On first glance, Lord Andrew Lloyd Webber and Malala Yousafzai aren’t natural collaborators.
One is an EGOT-winning musical theatre writer, while the other is a Nobel prize-winning women’s education advocate who was shot at by the Taliban for daring to go to school in Afghanistan.
But Lord Lloyd Webber has decided to throw his weight behind Yousafzai’s cause, by holding a gala night of his latest show, Cinderella, saying that the refugee crisis is one that concerns him greatly.
“I’ve always been incredibly impressed by the work she’s been doing for refugees,” Lord Lloyd Webber told Sky News.
“And I felt the Afghan issue was a really, really pivotal moment for me anyway, because I thought all of those girls… what would they be thinking right now with everything taken away from them?
“So, I contacted Malala and I said, ‘do you think this is a moment? We could do something together?'”
He also told Sky News that the country should “find a way to help” those displaced by violence in the likes of Afghanistan and Syria, despite saying the UK is “overcrowded” in some respects.
“What we’ve got to think at the moment is, in the end, everybody’s a human being.”
Cinderella is the perfect show to raise money for a women’s rights charity, with Emerald Fennell’s re-imagined story’s titular character (a role shared by West End stars Carrie Hope Fletcher and Georgina Onuorah), now a rebellious town pariah who pines for a better life away from the fairy-tale world.
Lord Lloyd Webber said: “Malala’s a wonderful free spirit herself… and Emerald Fennell’s Cinderella is a free spirit, and I tried to write music for it, and it’s a fun, joyous show. So hopefully this is not going to be a serious, heavy evening.”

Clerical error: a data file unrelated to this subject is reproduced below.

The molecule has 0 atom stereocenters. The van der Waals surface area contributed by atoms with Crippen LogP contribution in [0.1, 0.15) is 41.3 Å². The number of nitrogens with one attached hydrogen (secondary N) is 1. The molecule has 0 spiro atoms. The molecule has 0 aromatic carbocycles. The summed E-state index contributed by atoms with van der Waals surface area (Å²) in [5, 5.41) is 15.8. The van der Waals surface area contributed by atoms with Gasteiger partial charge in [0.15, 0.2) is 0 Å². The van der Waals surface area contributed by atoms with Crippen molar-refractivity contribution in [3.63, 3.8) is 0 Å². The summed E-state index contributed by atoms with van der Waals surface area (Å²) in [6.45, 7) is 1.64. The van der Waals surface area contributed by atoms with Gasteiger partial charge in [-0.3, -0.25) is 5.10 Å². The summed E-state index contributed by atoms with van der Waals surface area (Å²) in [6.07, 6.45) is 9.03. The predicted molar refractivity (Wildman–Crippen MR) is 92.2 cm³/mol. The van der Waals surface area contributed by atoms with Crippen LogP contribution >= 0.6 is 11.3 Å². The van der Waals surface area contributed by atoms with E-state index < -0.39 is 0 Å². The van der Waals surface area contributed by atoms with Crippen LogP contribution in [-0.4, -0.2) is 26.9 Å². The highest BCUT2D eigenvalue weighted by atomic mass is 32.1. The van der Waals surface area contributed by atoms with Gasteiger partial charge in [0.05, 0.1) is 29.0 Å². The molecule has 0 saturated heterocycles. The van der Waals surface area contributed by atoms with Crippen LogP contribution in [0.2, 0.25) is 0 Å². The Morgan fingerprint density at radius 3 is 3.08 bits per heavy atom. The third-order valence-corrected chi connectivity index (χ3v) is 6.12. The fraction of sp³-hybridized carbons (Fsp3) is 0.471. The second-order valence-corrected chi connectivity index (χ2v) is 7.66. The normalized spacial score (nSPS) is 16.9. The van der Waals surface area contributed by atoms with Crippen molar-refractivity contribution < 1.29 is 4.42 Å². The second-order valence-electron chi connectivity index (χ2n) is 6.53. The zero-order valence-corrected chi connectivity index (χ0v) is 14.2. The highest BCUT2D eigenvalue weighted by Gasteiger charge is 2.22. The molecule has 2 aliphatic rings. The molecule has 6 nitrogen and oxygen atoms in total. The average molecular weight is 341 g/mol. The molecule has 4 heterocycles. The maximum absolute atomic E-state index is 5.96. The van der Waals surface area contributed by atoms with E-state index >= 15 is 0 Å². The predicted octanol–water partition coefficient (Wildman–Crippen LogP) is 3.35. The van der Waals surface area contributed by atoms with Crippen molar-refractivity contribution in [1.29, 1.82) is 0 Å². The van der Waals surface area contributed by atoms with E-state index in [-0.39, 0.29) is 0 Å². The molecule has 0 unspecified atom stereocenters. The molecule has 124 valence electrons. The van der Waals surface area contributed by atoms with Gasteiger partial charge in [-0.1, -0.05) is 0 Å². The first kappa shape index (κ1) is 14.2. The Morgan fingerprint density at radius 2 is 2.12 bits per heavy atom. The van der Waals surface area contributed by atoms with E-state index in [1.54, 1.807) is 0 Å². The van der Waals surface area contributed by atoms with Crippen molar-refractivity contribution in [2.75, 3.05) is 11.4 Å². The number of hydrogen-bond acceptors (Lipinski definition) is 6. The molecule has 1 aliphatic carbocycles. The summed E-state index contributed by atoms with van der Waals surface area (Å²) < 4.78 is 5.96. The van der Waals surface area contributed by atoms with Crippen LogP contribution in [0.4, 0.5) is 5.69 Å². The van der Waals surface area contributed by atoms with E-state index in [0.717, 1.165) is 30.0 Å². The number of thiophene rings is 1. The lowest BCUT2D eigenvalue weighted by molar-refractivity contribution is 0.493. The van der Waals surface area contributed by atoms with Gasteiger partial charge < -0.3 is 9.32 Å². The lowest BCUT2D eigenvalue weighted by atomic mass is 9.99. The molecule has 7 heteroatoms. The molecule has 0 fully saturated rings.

It’s been a busy 12 months for Lord Lloyd Webber – opening a brand new, multi-million pound musical during a global pandemic, alongside his other shows in London, on tour and on Broadway.
During the summer, he opened Cinderella for a preview run (where a show is open to the public, but is not the finished product), before promptly closing it down on the day it was due to premiere after the so-called “pingdemic” forced his cast into quarantine – despite the relaxing of legal restrictions.
It triggered a global conversation about the use of masks, COVID passports and virus testing in theatres, with the impresario at one point warning the government he was willing to go to jail if it means he could open his show.
“I was completely serious about it, except that there was one big caveat that I didn’t realise when I said that this is something we should do, which is that every member of the audience could have been fined for coming to the theatre,” he told Sky News.
“I’m up for being arrested, but it’s hardly where one intended to be.
“I mean, I’m a composer – I write music and I want to get on and write my next piece – but I found myself in a rather strange situation where I seem to be speaking for the theatre community.”
But many shows continue to take the pandemic seriously, and new musicals like Moulin Rouge and Cabaret have made masks and negative lateral flow tests mandatory for its visitors as part of their terms of booking.
“If it gets to that point, I would advocate it,” Lord Lloyd Webber said when asked why he wouldn’t enforce it in his theatres.
“I think if the rates do really get much higher, then one has to be responsible, of course. I mean, nobody wants to see that situation where it returns to what it was.
“I’m confident we can continue and that there’s no reason why we shouldn’t.”
And what of the new Culture Secretary Nadine Dorries? Lord Lloyd Webber was in contact with her predecessor Oliver Dowden over getting his shows on to the stage, with Mr Dowden even publicly pledging government support to him.
“I’m waiting for her phone call. She’s been there for a while and I ain’t heard nothing from her.
“Maybe she doesn’t like my stuff.”
Cinderella is playing now at the Gillian Lynne Theatre in London.
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